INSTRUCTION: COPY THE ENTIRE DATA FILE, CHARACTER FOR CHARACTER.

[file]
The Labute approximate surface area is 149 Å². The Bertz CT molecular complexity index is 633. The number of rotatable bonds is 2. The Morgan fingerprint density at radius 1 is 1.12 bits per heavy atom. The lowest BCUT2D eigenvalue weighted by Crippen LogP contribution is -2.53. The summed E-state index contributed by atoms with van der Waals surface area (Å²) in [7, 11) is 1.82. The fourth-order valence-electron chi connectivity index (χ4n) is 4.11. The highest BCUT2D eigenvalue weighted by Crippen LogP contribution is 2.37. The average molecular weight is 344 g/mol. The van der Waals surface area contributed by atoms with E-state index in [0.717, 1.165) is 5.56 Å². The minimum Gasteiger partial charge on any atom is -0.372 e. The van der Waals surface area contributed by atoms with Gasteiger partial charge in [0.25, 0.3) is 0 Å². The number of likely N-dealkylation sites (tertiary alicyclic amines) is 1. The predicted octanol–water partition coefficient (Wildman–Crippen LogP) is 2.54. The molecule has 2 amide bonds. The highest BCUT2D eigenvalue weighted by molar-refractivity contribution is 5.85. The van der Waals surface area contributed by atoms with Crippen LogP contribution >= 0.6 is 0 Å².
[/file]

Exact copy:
The Labute approximate surface area is 149 Å². The Bertz CT molecular complexity index is 633. The number of rotatable bonds is 2. The Morgan fingerprint density at radius 1 is 1.12 bits per heavy atom. The lowest BCUT2D eigenvalue weighted by Crippen LogP contribution is -2.53. The summed E-state index contributed by atoms with van der Waals surface area (Å²) in [7, 11) is 1.82. The fourth-order valence-electron chi connectivity index (χ4n) is 4.11. The highest BCUT2D eigenvalue weighted by Crippen LogP contribution is 2.37. The average molecular weight is 344 g/mol. The van der Waals surface area contributed by atoms with E-state index in [0.717, 1.165) is 5.56 Å². The minimum Gasteiger partial charge on any atom is -0.372 e. The van der Waals surface area contributed by atoms with Gasteiger partial charge in [0.25, 0.3) is 0 Å². The number of likely N-dealkylation sites (tertiary alicyclic amines) is 1. The predicted octanol–water partition coefficient (Wildman–Crippen LogP) is 2.54. The molecule has 2 amide bonds. The highest BCUT2D eigenvalue weighted by molar-refractivity contribution is 5.85. The van der Waals surface area contributed by atoms with Crippen LogP contribution >= 0.6 is 0 Å².